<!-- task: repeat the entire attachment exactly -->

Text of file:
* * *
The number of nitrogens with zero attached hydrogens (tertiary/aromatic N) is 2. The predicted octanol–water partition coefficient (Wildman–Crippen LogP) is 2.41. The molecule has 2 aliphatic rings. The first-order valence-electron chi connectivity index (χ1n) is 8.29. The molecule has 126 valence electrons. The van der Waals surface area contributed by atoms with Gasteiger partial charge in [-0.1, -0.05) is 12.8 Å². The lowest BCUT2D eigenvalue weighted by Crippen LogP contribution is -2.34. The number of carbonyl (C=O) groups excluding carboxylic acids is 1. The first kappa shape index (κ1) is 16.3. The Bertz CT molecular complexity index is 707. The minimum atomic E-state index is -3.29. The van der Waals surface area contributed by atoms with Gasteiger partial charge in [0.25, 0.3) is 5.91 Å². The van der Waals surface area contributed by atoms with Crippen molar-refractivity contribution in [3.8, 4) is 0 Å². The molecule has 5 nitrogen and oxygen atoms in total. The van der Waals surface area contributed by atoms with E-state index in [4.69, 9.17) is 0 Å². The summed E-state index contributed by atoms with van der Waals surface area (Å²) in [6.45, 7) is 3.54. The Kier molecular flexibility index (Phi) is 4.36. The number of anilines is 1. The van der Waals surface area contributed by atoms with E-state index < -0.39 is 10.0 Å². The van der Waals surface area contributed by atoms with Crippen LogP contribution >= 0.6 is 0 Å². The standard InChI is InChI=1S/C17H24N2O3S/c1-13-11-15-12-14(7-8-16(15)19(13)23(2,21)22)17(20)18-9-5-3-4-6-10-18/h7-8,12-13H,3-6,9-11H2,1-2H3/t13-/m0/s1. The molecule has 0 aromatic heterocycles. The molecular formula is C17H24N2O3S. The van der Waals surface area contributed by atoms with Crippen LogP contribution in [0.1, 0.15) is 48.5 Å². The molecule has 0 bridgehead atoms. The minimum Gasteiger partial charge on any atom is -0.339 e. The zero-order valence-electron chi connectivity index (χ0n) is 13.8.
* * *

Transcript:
The number of nitrogens with zero attached hydrogens (tertiary/aromatic N) is 2. The predicted octanol–water partition coefficient (Wildman–Crippen LogP) is 2.41. The molecule has 2 aliphatic rings. The first-order valence-electron chi connectivity index (χ1n) is 8.29. The molecule has 126 valence electrons. The van der Waals surface area contributed by atoms with Gasteiger partial charge in [-0.1, -0.05) is 12.8 Å². The lowest BCUT2D eigenvalue weighted by Crippen LogP contribution is -2.34. The number of carbonyl (C=O) groups excluding carboxylic acids is 1. The first kappa shape index (κ1) is 16.3. The Bertz CT molecular complexity index is 707. The minimum atomic E-state index is -3.29. The van der Waals surface area contributed by atoms with Gasteiger partial charge in [0.25, 0.3) is 5.91 Å². The van der Waals surface area contributed by atoms with Crippen molar-refractivity contribution in [3.8, 4) is 0 Å². The molecule has 5 nitrogen and oxygen atoms in total. The van der Waals surface area contributed by atoms with E-state index in [4.69, 9.17) is 0 Å². The summed E-state index contributed by atoms with van der Waals surface area (Å²) in [6.45, 7) is 3.54. The Kier molecular flexibility index (Phi) is 4.36. The number of anilines is 1. The van der Waals surface area contributed by atoms with E-state index < -0.39 is 10.0 Å². The van der Waals surface area contributed by atoms with Crippen LogP contribution >= 0.6 is 0 Å². The standard InChI is InChI=1S/C17H24N2O3S/c1-13-11-15-12-14(7-8-16(15)19(13)23(2,21)22)17(20)18-9-5-3-4-6-10-18/h7-8,12-13H,3-6,9-11H2,1-2H3/t13-/m0/s1. The molecule has 0 aromatic heterocycles. The molecular formula is C17H24N2O3S. The van der Waals surface area contributed by atoms with Crippen LogP contribution in [0.1, 0.15) is 48.5 Å². The molecule has 0 bridgehead atoms. The minimum Gasteiger partial charge on any atom is -0.339 e. The zero-order valence-electron chi connectivity index (χ0n) is 13.8.